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Waimarie Lincoln University Science Facility, by Warren and Mahoney, creates an epicentre for advancing land-based disciplines – the demonstrably green hub walks the talk

Designed by Warren and Mahoney

From the architect:

The newly opened Waimarie building creates state-of-the-art science facilities and modern learning environments for the next generation of scientists.

The project places science on display at the heart of the Lincoln University campus; breaking the barriers for sharing research between scientists, academics and students alike.

Playing a pivotal role in the decarbonisation journey of the Lincoln University Campus, the building harnesses all-electric systems, bolstered by heat recovery and a centralised ground source heating and cooling plant. 

The efficiencies achieved by using stabilised aquifer result in economic building performance and operating efficiency.


The workplace elevations wear their sustainability credentials clearly on their facades, with PV panels covering the entire north facing elevation. 

In an innovative response to tight cost constraints, Warren and Mahoney collaborated with Meridian and Reid technologies to maximise a solar rent-to-own model. 

Not only does the 208KWp DC Solar array supplement the energy consumption of the building, but it provides solar and glare control, and maximises amenity for its users, who can take advantage of the wonderful rural outlook.

Located close to Te Waihora (Lake Ellesmere) the project team worked with Lincoln University and Mana Whenua to help shape the project sustainability aspirations. 

Acknowledging water as a precious resource, rainwater harvesting, stormwater attenuation, filtration and purification were carefully integrated to reduce runoff into the surrounding waterways.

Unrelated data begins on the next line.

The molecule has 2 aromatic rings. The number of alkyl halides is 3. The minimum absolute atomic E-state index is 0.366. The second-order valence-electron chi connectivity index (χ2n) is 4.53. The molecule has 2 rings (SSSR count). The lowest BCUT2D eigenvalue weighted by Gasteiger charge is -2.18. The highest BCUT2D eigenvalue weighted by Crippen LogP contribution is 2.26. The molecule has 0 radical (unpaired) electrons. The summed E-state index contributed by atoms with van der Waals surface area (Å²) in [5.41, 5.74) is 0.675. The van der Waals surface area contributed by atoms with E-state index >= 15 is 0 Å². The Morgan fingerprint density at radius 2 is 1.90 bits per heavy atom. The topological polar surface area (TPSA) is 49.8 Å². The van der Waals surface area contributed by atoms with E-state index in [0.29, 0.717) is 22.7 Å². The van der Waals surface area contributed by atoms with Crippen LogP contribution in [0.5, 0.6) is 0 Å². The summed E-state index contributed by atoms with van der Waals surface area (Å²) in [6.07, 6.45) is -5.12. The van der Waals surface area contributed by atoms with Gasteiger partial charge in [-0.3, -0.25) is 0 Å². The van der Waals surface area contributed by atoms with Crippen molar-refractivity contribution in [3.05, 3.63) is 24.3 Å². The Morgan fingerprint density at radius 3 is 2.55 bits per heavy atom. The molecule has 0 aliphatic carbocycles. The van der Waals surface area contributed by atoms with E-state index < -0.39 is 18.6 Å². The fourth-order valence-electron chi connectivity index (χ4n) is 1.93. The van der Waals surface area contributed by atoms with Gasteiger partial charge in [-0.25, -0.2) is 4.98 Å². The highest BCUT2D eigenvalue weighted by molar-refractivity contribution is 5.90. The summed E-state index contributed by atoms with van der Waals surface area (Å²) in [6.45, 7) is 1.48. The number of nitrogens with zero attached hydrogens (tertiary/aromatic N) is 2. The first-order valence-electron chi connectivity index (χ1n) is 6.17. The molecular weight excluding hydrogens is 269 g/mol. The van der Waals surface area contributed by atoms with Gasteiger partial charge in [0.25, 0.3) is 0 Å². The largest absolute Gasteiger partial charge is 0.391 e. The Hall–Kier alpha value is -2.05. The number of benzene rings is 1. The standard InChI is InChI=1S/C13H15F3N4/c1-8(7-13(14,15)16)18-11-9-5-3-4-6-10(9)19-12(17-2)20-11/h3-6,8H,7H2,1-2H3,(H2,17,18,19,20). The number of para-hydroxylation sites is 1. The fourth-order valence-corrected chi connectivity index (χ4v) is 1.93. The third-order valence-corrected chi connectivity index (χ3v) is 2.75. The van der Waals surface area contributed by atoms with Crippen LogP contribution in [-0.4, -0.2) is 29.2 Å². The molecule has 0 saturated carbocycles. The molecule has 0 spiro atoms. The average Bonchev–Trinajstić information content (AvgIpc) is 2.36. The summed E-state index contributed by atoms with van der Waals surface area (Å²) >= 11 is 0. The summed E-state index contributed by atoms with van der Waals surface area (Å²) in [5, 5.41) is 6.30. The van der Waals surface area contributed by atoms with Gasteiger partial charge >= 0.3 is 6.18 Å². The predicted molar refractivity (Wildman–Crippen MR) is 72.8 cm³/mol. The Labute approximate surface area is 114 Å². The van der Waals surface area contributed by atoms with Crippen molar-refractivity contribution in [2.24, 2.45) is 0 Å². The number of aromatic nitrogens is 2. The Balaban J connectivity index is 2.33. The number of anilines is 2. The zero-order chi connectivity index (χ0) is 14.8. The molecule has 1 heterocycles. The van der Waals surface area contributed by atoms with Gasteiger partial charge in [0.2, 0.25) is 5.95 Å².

The team worked closely with local artist Piri Cowie and Taumutu Runanga to weave in narratives of early occupation and the cultivation of Te Waiponamu

When tasked with designing a facility to enhance scientific progress in the arable land-based sector, we considered how the building itself can align with and support the sector’s goals. 

Internally, the spaces provide a progressive model for industry collaboration, while the construction of the spaces prioritise the support of local industry. 

The Canterbury Clay brick façade was extracted and made within the Selwyn district. 

Trees felled from site were milled and reused as internal finishes. 

The building is insulated with 10 tonnes of locally made Terralana Wool insulation; and the supplier of the 100% NZ wool carpet is owned by over 700 Kiwi wool growing farming families.

Working to a tight cost envelope, key architectural outcomes and materials have been selected strategically to deliver the biggest impact. 

For cost efficiency, Warren and Mahoney employed a reductive design approach, which expresses the structure and building systems.

To reduce embodied carbon and increase resilience, the design team integrated an innovative Tectonus seismic dampening solution that decreased the steel weight, reduced the foundation depth and offered advantages in terms of the downstream effects to movement throughout the building.

The digital design coordination on this project is exemplary and industry leading.

The design team collaborated directly with Leighs Construction and their subcontractors during the detailed design phase to 3D model to compliant real-life tolerances using specific product specifications rather than generic performance specifications. 

During the design phases, the team resolved 61,000 clashes that streamlined onsite installation and 850 architectural drawings were prepared to describe the complex project requirements.

Credit list

Project
Waimarie Lincoln University Science Facility
Construction
Leighs Construction
Architect

Designed by: Warren and Mahoney

Story by: Trendsideas

Photography by: Hamish Melville

21 Apr, 2024

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